This is the first of your Settlement's three major systems. There are places on Terra where a knowledgeable person can find food for the taking: no farming, no commercial systems. Just pick it up. That will not happen around your Settlement: Everything there will be made of very basic materials found in space, refined, processed or gardened, and used. The food, the water, the shelter, even the people!
The system where this all happens, is your industrial base.
We start with the industrial base, because without that, we have nothing.
If someone says at this point, "But your life systems are part of your industrial base," I'll agree with that. However, if you will just sit there and hold your breath for about two minutes, I think you will quickly believe life systems are a related but another topic.
Subset of industrial base, but for specific purpose of life. Recycling is a part of this.
How many people must you put into your Settlement to have a social system? Answer: one. More people will give you more complexity. Thus the first reason you need to think about social systems is that your Settlement will contain several to many social systems, with an overlying system you will think of as "the" social system there. What will be the character of this overall social system?
You need to think about your Settlement's social system, because even before economics, the social system is your most vulnerable point. A military submarine with its military hierarchy is not a good social system model because it must function only for several months max at a time; and then the people in it are allowed to "escape" and decompress for a time. (They call it "leave.") In a permanent space settlement, there isn't that option; there isn't even a particularly good option to go out and take a walk.
It's easy to observe that a small number of people in a large room, interact very differently from those same people at a small table or in a much smaller room. Now take this observation out into space where there is no lifespace except within the shell that holds the atmosphere in. I call the result 'compression ignition,' diesel effect; and it's something you want to think about for your Settlement design.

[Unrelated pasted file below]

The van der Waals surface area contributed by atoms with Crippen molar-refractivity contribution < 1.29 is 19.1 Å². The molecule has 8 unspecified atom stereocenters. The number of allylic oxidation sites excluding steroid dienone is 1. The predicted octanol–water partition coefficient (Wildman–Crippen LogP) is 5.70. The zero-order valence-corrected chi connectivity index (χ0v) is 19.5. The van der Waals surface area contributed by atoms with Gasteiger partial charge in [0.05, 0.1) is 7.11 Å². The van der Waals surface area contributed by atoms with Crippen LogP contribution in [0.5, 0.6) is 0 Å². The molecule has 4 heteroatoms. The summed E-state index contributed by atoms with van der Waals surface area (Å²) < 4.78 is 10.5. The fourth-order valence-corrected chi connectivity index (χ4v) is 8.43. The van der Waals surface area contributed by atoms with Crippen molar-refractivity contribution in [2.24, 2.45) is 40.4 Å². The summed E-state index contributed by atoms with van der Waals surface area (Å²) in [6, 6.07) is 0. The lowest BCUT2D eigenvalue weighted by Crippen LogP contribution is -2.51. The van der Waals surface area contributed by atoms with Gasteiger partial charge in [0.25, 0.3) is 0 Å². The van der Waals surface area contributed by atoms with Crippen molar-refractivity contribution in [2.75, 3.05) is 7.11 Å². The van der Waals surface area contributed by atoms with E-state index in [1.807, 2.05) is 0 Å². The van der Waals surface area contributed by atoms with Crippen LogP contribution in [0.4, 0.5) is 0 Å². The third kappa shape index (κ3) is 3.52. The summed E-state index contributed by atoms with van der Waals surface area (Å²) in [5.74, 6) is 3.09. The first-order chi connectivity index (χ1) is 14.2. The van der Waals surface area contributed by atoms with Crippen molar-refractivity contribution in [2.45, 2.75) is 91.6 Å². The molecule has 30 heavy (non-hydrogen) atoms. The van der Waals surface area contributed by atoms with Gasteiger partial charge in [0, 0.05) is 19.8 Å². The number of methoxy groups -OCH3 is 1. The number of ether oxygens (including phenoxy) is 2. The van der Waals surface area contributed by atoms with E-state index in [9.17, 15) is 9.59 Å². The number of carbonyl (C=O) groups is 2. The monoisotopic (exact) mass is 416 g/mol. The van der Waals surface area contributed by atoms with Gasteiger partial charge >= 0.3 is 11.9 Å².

For this reason, as soon as you have progressed beyond the beginning of any serious work, you want to scout around and find social-work support. A social worker. Not a psychologist, nor a psychiatrist, nor any such professional with just one string to his bow. A social worker, because social workers are the people who work on the front lines of a world you have probably never seen. And since that is the reality you'll have in your Settlement, it's a real good idea to bring in someone early on, who knows of such things.
I think this "small" detail is, in fact, central to the survival of Settlements off-Terra. To send out some "professional"is like sending a really good academic expert in military history to manage an active battle front. He's not prepared to cope with such complex dynamic real-time processes with serious consequences. In a very parallel way, the social worker's expertise is exactly with intense realities usually involving groups of people, often of various cultural sorts. In a difficult environment. Over the short run we may see some Settlements with social workers and some without. Over the long run, we will see Settlements with social workers.